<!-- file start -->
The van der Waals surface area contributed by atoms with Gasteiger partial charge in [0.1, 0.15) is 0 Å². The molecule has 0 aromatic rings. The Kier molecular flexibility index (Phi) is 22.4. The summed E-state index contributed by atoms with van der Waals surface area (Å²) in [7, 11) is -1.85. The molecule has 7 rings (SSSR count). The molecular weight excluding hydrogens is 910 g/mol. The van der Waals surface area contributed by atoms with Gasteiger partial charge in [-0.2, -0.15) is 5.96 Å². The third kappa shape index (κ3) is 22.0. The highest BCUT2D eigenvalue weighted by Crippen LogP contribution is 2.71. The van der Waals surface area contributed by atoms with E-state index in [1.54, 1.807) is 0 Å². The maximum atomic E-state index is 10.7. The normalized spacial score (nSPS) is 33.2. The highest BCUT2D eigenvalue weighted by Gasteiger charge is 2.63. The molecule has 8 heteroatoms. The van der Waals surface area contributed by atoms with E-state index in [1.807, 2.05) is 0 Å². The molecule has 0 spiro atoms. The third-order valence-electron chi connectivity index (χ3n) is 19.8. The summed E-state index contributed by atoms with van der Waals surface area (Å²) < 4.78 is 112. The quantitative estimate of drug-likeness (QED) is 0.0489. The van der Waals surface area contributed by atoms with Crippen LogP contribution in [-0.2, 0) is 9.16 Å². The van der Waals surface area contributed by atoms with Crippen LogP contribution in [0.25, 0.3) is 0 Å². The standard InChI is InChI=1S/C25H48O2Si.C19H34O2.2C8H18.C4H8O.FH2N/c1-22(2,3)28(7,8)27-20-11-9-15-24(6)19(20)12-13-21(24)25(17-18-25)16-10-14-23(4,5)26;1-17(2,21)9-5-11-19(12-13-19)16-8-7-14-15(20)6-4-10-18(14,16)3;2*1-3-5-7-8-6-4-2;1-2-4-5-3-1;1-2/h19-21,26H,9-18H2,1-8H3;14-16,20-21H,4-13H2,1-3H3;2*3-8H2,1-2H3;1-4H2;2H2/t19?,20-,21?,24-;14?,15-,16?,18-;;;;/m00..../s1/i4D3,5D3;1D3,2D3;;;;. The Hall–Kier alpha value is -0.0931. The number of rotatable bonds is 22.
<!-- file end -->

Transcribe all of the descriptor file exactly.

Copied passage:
The van der Waals surface area contributed by atoms with Gasteiger partial charge in [0.1, 0.15) is 0 Å². The molecule has 0 aromatic rings. The Kier molecular flexibility index (Phi) is 22.4. The summed E-state index contributed by atoms with van der Waals surface area (Å²) in [7, 11) is -1.85. The molecule has 7 rings (SSSR count). The molecular weight excluding hydrogens is 910 g/mol. The van der Waals surface area contributed by atoms with Gasteiger partial charge in [-0.2, -0.15) is 5.96 Å². The third kappa shape index (κ3) is 22.0. The highest BCUT2D eigenvalue weighted by Crippen LogP contribution is 2.71. The van der Waals surface area contributed by atoms with E-state index in [1.54, 1.807) is 0 Å². The maximum atomic E-state index is 10.7. The normalized spacial score (nSPS) is 33.2. The highest BCUT2D eigenvalue weighted by Gasteiger charge is 2.63. The molecule has 8 heteroatoms. The van der Waals surface area contributed by atoms with E-state index in [1.807, 2.05) is 0 Å². The molecule has 0 spiro atoms. The third-order valence-electron chi connectivity index (χ3n) is 19.8. The summed E-state index contributed by atoms with van der Waals surface area (Å²) < 4.78 is 112. The quantitative estimate of drug-likeness (QED) is 0.0489. The van der Waals surface area contributed by atoms with Crippen LogP contribution in [-0.2, 0) is 9.16 Å². The van der Waals surface area contributed by atoms with Crippen LogP contribution in [0.25, 0.3) is 0 Å². The standard InChI is InChI=1S/C25H48O2Si.C19H34O2.2C8H18.C4H8O.FH2N/c1-22(2,3)28(7,8)27-20-11-9-15-24(6)19(20)12-13-21(24)25(17-18-25)16-10-14-23(4,5)26;1-17(2,21)9-5-11-19(12-13-19)16-8-7-14-15(20)6-4-10-18(14,16)3;2*1-3-5-7-8-6-4-2;1-2-4-5-3-1;1-2/h19-21,26H,9-18H2,1-8H3;14-16,20-21H,4-13H2,1-3H3;2*3-8H2,1-2H3;1-4H2;2H2/t19?,20-,21?,24-;14?,15-,16?,18-;;;;/m00..../s1/i4D3,5D3;1D3,2D3;;;;. The Hall–Kier alpha value is -0.0931. The number of rotatable bonds is 22.